However, nobody seemed to be paying attention. For instance, last year the Findhorn Foundation community announced that its ecological footprint is the lowest ever recorded for any community in the industrialised world. Jonathan joked that our low footprint can be attributed to our low purchasing power as Foundation staff receive very low wages. Why, he continued, for the newsperson, is this not news? Then the penny dropped as he saw the system behind the form and began to research the first ecovillages. Had they had the word ecovillage, the first communities would have used it.

JD-e-26.03.08.jpgHis initial impulse was to name Sólheimar, the celebrated Icelandic community created in 1931, as the first ecovillage. However, when he allowed his mind to soften, to release the specificity of the modern connotations associated with the word ecovillage and to look for something older, he began to reflect on various communitarian initiatives at different moments in history, and discovered that the great monasteries of the sixth and seventh centuries off the west coast of Ireland and Scotland were the first — Iona, Skellig Michael and the like. Intentional communities scholar, Bill Metcalf, thought that the lineage went back much further, until at least Pythagoras’s community in Crotone in the fifth century BC.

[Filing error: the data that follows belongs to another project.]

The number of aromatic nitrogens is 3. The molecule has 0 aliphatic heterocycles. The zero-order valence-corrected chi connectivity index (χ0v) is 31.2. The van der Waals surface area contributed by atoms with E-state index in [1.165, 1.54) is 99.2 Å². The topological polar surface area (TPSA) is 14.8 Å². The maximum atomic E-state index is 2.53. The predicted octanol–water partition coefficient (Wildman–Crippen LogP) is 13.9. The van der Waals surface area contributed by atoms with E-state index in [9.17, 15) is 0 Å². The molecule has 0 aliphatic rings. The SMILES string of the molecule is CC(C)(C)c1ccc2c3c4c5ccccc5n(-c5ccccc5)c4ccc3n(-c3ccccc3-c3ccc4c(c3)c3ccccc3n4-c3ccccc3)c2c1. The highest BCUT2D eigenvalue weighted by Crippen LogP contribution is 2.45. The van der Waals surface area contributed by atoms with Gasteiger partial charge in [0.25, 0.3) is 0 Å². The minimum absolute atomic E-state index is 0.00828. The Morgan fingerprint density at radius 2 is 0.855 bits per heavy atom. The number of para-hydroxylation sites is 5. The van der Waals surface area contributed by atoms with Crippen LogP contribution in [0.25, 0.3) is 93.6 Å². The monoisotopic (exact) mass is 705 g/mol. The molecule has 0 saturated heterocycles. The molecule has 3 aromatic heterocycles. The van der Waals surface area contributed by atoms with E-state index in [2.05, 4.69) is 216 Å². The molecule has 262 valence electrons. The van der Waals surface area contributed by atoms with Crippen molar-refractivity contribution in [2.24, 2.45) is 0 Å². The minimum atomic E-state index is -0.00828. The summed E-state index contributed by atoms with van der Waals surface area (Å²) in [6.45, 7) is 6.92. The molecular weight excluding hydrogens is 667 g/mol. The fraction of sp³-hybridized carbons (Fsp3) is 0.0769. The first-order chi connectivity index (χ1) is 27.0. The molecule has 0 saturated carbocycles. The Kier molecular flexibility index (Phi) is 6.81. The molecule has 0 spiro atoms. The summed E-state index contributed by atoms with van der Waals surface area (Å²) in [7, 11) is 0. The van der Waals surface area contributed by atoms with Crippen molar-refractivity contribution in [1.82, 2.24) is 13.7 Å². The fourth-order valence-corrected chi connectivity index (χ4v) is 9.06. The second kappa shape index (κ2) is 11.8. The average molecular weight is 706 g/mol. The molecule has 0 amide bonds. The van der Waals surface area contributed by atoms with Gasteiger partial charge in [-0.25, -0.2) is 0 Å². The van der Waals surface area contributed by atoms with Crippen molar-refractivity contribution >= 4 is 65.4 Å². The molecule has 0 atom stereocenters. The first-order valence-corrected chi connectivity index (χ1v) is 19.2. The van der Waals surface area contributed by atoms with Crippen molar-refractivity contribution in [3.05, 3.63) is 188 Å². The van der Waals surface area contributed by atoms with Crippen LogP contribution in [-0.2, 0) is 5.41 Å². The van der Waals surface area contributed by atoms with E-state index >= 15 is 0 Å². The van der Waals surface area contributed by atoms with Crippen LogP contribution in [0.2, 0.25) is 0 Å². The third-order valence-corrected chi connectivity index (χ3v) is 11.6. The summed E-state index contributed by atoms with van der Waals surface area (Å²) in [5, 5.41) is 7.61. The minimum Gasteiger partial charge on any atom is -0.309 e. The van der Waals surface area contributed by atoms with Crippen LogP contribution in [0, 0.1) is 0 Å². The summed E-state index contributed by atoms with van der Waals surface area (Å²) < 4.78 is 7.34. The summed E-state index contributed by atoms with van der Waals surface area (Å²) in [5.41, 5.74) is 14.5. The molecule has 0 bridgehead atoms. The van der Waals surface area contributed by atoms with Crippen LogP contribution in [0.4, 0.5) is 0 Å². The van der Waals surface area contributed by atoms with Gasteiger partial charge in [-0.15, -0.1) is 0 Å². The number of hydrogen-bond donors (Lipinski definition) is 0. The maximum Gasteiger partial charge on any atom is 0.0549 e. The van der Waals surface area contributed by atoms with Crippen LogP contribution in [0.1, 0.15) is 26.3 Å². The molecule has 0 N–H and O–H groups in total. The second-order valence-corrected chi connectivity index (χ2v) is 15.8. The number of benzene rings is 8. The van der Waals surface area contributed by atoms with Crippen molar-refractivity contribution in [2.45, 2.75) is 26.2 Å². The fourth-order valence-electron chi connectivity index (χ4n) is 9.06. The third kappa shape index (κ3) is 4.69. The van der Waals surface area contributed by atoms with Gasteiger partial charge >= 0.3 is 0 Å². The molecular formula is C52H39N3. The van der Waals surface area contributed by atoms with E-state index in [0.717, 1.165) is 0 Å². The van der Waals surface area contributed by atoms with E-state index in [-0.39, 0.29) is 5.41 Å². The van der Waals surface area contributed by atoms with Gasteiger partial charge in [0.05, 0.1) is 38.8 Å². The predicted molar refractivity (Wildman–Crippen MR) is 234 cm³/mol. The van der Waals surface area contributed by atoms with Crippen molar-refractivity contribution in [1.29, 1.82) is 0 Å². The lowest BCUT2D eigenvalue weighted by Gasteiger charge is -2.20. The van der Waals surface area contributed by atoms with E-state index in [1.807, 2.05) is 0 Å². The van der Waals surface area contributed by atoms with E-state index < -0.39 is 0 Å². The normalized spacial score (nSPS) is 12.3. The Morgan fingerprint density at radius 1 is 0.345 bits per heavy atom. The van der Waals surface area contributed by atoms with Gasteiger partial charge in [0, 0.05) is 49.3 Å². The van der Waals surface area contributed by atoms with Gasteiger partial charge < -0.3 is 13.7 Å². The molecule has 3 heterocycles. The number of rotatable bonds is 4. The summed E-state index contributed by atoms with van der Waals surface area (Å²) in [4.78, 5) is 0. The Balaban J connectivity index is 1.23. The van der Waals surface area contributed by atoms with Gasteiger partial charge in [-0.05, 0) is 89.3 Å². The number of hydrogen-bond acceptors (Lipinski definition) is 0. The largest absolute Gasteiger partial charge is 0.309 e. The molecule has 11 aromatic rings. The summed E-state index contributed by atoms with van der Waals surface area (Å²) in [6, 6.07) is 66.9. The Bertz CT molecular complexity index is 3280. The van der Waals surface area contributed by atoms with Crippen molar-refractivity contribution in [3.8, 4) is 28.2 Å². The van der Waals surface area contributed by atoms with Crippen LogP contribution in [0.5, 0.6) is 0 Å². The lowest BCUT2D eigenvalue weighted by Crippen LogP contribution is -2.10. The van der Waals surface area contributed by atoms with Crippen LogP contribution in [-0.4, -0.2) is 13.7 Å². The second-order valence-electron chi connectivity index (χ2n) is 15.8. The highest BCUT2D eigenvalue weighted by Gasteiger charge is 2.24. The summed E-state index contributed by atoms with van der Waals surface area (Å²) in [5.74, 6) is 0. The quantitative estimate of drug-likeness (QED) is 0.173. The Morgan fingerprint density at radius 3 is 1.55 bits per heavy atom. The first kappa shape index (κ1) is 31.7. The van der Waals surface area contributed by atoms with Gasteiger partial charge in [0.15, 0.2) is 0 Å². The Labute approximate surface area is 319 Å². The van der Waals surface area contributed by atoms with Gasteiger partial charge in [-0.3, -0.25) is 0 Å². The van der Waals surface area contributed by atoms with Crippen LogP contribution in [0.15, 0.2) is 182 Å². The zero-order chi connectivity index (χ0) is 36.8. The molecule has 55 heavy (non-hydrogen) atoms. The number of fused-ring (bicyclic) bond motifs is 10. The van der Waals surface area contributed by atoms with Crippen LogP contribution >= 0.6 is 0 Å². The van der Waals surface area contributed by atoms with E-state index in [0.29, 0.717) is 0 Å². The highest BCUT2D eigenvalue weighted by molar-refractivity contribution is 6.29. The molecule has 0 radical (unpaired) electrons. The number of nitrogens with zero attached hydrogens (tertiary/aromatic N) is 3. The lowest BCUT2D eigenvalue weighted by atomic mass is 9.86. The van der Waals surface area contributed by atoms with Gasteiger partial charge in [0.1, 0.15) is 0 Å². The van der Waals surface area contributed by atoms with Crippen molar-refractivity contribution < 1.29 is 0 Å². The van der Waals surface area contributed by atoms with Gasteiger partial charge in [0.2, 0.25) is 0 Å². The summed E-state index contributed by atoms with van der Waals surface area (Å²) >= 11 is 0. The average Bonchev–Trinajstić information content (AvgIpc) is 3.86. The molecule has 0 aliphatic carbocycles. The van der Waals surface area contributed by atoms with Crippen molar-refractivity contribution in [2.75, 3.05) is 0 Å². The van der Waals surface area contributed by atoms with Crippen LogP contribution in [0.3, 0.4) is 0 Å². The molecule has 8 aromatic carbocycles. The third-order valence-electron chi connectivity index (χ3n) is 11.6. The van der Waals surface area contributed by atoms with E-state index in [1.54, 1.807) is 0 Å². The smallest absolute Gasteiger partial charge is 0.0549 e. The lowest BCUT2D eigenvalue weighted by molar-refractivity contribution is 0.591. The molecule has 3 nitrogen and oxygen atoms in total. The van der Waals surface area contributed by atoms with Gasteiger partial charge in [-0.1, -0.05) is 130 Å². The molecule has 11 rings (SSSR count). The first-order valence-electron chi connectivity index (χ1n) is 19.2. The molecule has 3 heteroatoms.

Jonathan believes the most powerful thread woven into the ecovillage is the monestary. Celtic monasteries were small, decentralised, generally mixed-gender, only occasionally celibate and dedicated to loving the land, celebrating the sacred, and keeping alive the candle of learning in a time of profound darkness across Europe.